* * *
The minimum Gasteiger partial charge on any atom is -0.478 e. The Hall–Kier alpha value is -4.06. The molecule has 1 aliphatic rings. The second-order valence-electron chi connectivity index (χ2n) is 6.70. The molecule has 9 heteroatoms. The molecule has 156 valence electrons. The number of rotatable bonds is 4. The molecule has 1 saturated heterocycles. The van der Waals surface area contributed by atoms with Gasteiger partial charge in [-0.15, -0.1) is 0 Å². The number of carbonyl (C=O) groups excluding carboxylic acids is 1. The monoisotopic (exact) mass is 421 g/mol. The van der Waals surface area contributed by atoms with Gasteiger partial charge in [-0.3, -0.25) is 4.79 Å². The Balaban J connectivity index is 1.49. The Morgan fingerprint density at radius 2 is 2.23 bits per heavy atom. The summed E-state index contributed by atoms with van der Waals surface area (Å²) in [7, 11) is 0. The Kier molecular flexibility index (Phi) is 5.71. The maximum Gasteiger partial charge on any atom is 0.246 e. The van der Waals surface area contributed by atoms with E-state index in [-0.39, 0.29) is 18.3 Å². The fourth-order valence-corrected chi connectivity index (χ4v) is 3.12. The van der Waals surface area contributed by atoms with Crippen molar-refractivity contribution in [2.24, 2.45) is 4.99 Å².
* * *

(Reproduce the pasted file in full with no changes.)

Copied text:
The minimum Gasteiger partial charge on any atom is -0.478 e. The Hall–Kier alpha value is -4.06. The molecule has 1 aliphatic rings. The second-order valence-electron chi connectivity index (χ2n) is 6.70. The molecule has 9 heteroatoms. The molecule has 156 valence electrons. The number of rotatable bonds is 4. The molecule has 1 saturated heterocycles. The van der Waals surface area contributed by atoms with Gasteiger partial charge in [-0.15, -0.1) is 0 Å². The number of carbonyl (C=O) groups excluding carboxylic acids is 1. The monoisotopic (exact) mass is 421 g/mol. The van der Waals surface area contributed by atoms with Gasteiger partial charge in [-0.3, -0.25) is 4.79 Å². The Balaban J connectivity index is 1.49. The Morgan fingerprint density at radius 2 is 2.23 bits per heavy atom. The summed E-state index contributed by atoms with van der Waals surface area (Å²) in [7, 11) is 0. The Kier molecular flexibility index (Phi) is 5.71. The maximum Gasteiger partial charge on any atom is 0.246 e. The van der Waals surface area contributed by atoms with E-state index in [-0.39, 0.29) is 18.3 Å². The fourth-order valence-corrected chi connectivity index (χ4v) is 3.12. The van der Waals surface area contributed by atoms with Crippen molar-refractivity contribution in [2.24, 2.45) is 4.99 Å².